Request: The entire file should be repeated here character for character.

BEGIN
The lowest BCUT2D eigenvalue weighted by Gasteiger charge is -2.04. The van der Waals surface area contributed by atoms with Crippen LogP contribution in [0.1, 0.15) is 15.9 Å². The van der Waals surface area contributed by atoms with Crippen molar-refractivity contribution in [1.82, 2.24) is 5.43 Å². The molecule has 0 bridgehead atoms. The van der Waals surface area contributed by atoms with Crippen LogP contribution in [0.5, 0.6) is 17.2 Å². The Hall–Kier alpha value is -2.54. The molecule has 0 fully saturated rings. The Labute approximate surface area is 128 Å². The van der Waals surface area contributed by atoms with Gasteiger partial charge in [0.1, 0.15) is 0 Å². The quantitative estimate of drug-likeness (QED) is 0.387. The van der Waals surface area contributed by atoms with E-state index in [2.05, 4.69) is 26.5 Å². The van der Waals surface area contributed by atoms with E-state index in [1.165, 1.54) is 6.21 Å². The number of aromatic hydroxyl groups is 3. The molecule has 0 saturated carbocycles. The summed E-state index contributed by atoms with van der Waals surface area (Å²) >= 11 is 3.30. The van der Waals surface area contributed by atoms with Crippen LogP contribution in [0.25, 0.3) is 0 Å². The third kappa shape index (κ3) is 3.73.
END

The lowest BCUT2D eigenvalue weighted by Gasteiger charge is -2.04. The van der Waals surface area contributed by atoms with Crippen LogP contribution in [0.1, 0.15) is 15.9 Å². The van der Waals surface area contributed by atoms with Crippen molar-refractivity contribution in [1.82, 2.24) is 5.43 Å². The molecule has 0 bridgehead atoms. The van der Waals surface area contributed by atoms with Crippen LogP contribution in [0.5, 0.6) is 17.2 Å². The Hall–Kier alpha value is -2.54. The molecule has 0 fully saturated rings. The Labute approximate surface area is 128 Å². The van der Waals surface area contributed by atoms with Gasteiger partial charge in [0.1, 0.15) is 0 Å². The quantitative estimate of drug-likeness (QED) is 0.387. The van der Waals surface area contributed by atoms with E-state index in [2.05, 4.69) is 26.5 Å². The van der Waals surface area contributed by atoms with E-state index in [1.165, 1.54) is 6.21 Å². The number of aromatic hydroxyl groups is 3. The molecule has 0 saturated carbocycles. The summed E-state index contributed by atoms with van der Waals surface area (Å²) >= 11 is 3.30. The van der Waals surface area contributed by atoms with Crippen LogP contribution in [0.25, 0.3) is 0 Å². The third kappa shape index (κ3) is 3.73.